C.S. Lewis and the Kolbitar

Lewis' Membership in the Coalbiters founded by J.R.R. Tolkien

Then the brothers Gauka-Thorer and Afrafaste presented themselves to the king, and offered again to follow him. The king asked if they had now taken baptism. Gauka-Thorer replied that they had not. Then the king ordered them to accept baptism and the true faith, or otherwise to go away. They stepped aside to talk with each other on what resolution they should take. Afrafaste said, "To give my opinion, I will not turn back, but go into the battle, and take a part on the one side or the other; and I don't care much in which army I am." Gauka-Thorer replies, "If I go into battle I will give my help to the king, for he has most need of help. And if I must believe in a God, why not in the white Christ as well as in any other? Now it is my advice, therefore, that we let ourselves be baptized, since the king insists so much upon it, and then go into the battle with him." They all agreed to this, and went to the king, and said they would receive baptism. Then they were baptized by a priest, and the baptism was confirmed by the bishop.

The king then took them into the troop of his court-men, and said they should fight under his banner in the battle... We will have all our men distinguished by a mark, so as to be a field-token upon their helmets and shields, by painting the holy cross thereupon with white color. When we come into battle we shall all have one countersign and field-cry, `Forward, forward, Christian men! Cross men! King's men!' ...King Olaf was armed thus: He had a gold-mounted helmet on his head; and had in one hand a white shield, on which the holy cross was inlaid in gold. In his other hand he had a lance, which to the present day stands beside the altar in Christ Church. In his belt he had a sword, which was called Hneiter, which was remarkably sharp, and of which the handle was worked with gold. He had also a strong coat of ring-mail.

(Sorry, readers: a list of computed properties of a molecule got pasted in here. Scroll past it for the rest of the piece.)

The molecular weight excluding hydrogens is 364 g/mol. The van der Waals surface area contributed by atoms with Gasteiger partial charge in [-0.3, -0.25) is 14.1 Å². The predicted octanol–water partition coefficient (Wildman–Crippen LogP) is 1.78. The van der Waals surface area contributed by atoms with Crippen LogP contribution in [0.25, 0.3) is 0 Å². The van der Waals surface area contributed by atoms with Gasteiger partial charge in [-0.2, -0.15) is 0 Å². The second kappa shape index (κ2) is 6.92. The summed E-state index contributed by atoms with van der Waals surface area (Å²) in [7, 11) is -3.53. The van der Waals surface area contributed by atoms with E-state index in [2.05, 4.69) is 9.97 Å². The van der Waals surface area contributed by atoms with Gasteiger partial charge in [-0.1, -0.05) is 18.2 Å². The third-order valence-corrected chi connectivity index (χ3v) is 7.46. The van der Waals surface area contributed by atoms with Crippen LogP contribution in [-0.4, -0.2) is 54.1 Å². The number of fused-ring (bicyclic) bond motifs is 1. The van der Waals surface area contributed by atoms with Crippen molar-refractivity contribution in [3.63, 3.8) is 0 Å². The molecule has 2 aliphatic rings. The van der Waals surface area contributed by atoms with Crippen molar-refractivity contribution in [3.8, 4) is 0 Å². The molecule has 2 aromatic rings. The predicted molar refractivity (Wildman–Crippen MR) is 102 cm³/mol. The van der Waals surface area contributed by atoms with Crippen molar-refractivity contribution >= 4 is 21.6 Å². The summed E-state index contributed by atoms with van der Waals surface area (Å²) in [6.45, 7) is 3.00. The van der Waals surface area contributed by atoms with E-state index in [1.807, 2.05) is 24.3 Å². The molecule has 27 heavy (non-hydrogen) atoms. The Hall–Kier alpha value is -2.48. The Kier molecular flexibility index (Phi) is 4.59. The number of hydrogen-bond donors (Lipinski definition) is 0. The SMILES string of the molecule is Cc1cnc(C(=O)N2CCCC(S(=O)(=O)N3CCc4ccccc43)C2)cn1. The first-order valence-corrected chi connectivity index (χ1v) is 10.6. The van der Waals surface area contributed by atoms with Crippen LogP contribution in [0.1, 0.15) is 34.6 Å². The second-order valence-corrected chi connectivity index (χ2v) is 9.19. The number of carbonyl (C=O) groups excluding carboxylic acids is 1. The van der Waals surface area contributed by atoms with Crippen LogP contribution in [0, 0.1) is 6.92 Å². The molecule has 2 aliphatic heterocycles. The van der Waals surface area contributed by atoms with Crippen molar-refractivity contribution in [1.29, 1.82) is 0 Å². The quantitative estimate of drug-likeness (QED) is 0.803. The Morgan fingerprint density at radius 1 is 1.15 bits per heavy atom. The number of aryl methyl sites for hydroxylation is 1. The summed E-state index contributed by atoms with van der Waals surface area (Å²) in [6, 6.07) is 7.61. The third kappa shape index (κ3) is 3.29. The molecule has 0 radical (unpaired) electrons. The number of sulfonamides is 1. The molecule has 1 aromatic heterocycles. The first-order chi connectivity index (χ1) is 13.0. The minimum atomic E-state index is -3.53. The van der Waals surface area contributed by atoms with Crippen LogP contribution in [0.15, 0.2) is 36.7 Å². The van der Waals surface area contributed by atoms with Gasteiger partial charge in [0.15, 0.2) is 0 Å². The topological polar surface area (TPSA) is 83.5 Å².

from the Saga of (Saint) Olaf Haraldson

The deep friendship between C.S. Lewis and J.R.R. Tolkien began when the latter invited his fellow Oxford don to a unique group he had established.

Tolkien, a Professor of Anglo-Saxon, believed that, despite being overlooked, the Old Icelandic and Old Norse languages were important for medieval studies. Thus he founded Kolbitar, a society dedicated to the reading and study of Icelandic and Norse sagas. Lewis was drawn to the group as much for its subject matter, as for his love of language. In a 1927 diary entry, Lewis wrote, "spent the morning partly on the Edda... It is an exciting experience, when I remember my first passion for things Norse... at about the age of 9."

We owe a great debt of gratitude to Snorri Sturluson for authoring the most noteworthy Icelandic sagas during the beginning of the thirteenth century. His major works include the Prose Edda, which recounts the Norse mythological tales, and the Heimskringla, which is actually a collection of sagas about the Kings of Norway. The Poetic Edda, also called the Elder Edda, predated Sturluson's work by approximately a century. It includes more than thirty poems reciting the exploits of Scandinavian and Germanic gods and human heroes. Presumably it was primarily the Eddas, with their dynamic portrayals of Viking gods and goddesses, which most fascinated Lewis during the period when then Kolbitar flourished. While these Eddas do make wonderful reading, many readers will find the portions of the Heimskringla dealing with the introduction of Christianity to the North to be even more inspiring.

Tolkien named the association "Kolbitar," which referred to Coalbiters. This name hearkened to the telling of noble adventures and sagas around the roaring hearth. (Coalbiters are those who lounge so close to the fire in winter that they virtually bite the coal.) The image also emphasizes the intimacy shared by the group's members as they bundled themselves against the chill of world change and secularization, and regaled one another with the retelling of grand tales of history and myth.

The camaraderie of the Kolbitar was a foretaste of the even more satisfying joys Lewis and Tolkien would experience with their fellow Inklings.

Two Norse Sagas Such as the Kolbitar Enjoyed

The Saga of Olaf Haraldson
The Saga of Sigurd the Crusader

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